To place this decision in context, in 2010, APFA began conducting elections electronically, using BallotPoint as the vendor. The switch from mail ballots enabled Flight Attendants to vote from anywhere in the world, at any hour of the day.
In 2013, a complaint was filed with the DOL by an unsuccessful candidate in a base election. The DOL found no merit to the various claims the individual raised, but noted a concern about the electronic balloting, which at that time provided that prior to the vote tally, APFA uploaded its membership list and voided votes cast by ineligible voters. (That procedure was changed before the 2016 National Officer elections.)
In its 2013 “findings” letter sent to both the challenger and the APFA National President, the DOL stated:
To the extent that APFA or BallotPoint could identify voters with their votes during or after the voting process, even if there is no evidence that voters actually were so identified or that any harm resulted, the APFA’s election process violated the ballot secrecy provision of . . . the LMRDA.
However, the letter went on to state that it could not initiate legal action because the challenger had not asserted this claim in the DOL complaint. The DOL’s letter was not shared with the Board of Directors, thus leaving APFA sitting on a ticking time bomb for future elections.
Again in 2015, similar election complaints, this time citing the ballot secrecy provision of the LMRDA, which had been provided to the challenger in the DOL’s 2013 “findings” letter, were filed in two additional base elections. Because the domestic and international operations were combined, neither election was for a full term and there was no DOL investigation.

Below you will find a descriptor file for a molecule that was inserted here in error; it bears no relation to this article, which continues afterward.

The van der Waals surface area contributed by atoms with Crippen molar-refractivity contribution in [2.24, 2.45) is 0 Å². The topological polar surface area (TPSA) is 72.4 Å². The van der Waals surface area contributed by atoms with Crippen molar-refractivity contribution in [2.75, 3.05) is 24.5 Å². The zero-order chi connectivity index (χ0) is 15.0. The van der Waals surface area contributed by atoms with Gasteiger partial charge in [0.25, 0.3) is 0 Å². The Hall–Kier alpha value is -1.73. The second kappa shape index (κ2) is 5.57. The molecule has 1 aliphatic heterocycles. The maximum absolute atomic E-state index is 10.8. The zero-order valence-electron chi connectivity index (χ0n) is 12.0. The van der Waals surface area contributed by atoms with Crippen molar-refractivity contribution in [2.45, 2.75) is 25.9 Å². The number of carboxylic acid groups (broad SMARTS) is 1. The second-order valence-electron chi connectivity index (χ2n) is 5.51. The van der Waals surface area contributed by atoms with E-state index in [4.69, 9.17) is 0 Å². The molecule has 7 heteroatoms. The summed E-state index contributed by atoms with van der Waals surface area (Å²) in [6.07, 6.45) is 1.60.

On November 30, 2015, the APFA Board of Directors met via teleconference to decide whether to continue conducting elections through electronic balloting considering the settlement that had just been reached between the DOL and the Allied Pilots Association (APA). The APFA Board, not being aware of the DOL’s 2013 “findings” letter, voted to continue using electronic balloting.
The 2016 National Officer election was the next full-term election after the DOL’s 2013 “findings” letter stating APFA’s violation of the ballot secrecy provision of the LMRDA, triggering a sequence of events that has led us to where we are today. Regardless of who was elected in 2016, the situation and outcome would be the same.
On January 27, 2016, an election complaint was filed contesting the outcome of the 2016 National Vice President election, prior to the commencement of the new term which started on April 1, 2016. Throughout the DOL’s investigation, APFA proffered as a possible settlement to re-run the National Vice President election. This proffered settlement was not accepted by the DOL.
Despite its disappointment in the Court’s decision, APFA has no choice but to re-run the National Officer elections. APFA will be meeting with the DOL soon to work out the details, and more information will follow.